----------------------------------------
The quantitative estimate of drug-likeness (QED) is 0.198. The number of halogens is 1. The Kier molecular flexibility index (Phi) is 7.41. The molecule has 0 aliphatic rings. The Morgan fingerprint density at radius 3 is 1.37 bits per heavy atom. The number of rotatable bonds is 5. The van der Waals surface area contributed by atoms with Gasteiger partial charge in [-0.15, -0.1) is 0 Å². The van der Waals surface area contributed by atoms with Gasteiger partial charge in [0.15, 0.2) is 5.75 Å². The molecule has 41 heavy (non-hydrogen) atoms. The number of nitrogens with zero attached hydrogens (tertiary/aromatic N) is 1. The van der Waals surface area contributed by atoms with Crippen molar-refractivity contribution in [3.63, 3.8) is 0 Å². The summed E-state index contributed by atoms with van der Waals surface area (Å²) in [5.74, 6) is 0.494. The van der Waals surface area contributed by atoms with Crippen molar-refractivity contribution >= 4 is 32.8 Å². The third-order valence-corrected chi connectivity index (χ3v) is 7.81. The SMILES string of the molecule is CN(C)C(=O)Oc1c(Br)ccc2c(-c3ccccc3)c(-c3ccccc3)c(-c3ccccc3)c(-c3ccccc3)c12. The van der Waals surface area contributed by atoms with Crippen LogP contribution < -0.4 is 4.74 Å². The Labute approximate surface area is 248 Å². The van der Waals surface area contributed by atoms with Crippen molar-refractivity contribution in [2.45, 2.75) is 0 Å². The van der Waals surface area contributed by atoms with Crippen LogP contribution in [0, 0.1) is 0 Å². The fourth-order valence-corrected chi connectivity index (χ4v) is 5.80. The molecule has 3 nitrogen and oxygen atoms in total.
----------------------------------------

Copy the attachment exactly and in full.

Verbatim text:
The quantitative estimate of drug-likeness (QED) is 0.198. The number of halogens is 1. The Kier molecular flexibility index (Phi) is 7.41. The molecule has 0 aliphatic rings. The Morgan fingerprint density at radius 3 is 1.37 bits per heavy atom. The number of rotatable bonds is 5. The van der Waals surface area contributed by atoms with Gasteiger partial charge in [-0.15, -0.1) is 0 Å². The van der Waals surface area contributed by atoms with Gasteiger partial charge in [0.15, 0.2) is 5.75 Å². The molecule has 41 heavy (non-hydrogen) atoms. The number of nitrogens with zero attached hydrogens (tertiary/aromatic N) is 1. The van der Waals surface area contributed by atoms with Crippen molar-refractivity contribution in [3.63, 3.8) is 0 Å². The summed E-state index contributed by atoms with van der Waals surface area (Å²) in [5.74, 6) is 0.494. The van der Waals surface area contributed by atoms with Crippen molar-refractivity contribution >= 4 is 32.8 Å². The third-order valence-corrected chi connectivity index (χ3v) is 7.81. The SMILES string of the molecule is CN(C)C(=O)Oc1c(Br)ccc2c(-c3ccccc3)c(-c3ccccc3)c(-c3ccccc3)c(-c3ccccc3)c12. The van der Waals surface area contributed by atoms with Crippen LogP contribution < -0.4 is 4.74 Å². The Labute approximate surface area is 248 Å². The van der Waals surface area contributed by atoms with Crippen molar-refractivity contribution in [2.45, 2.75) is 0 Å². The van der Waals surface area contributed by atoms with Crippen LogP contribution in [0, 0.1) is 0 Å². The fourth-order valence-corrected chi connectivity index (χ4v) is 5.80. The molecule has 3 nitrogen and oxygen atoms in total.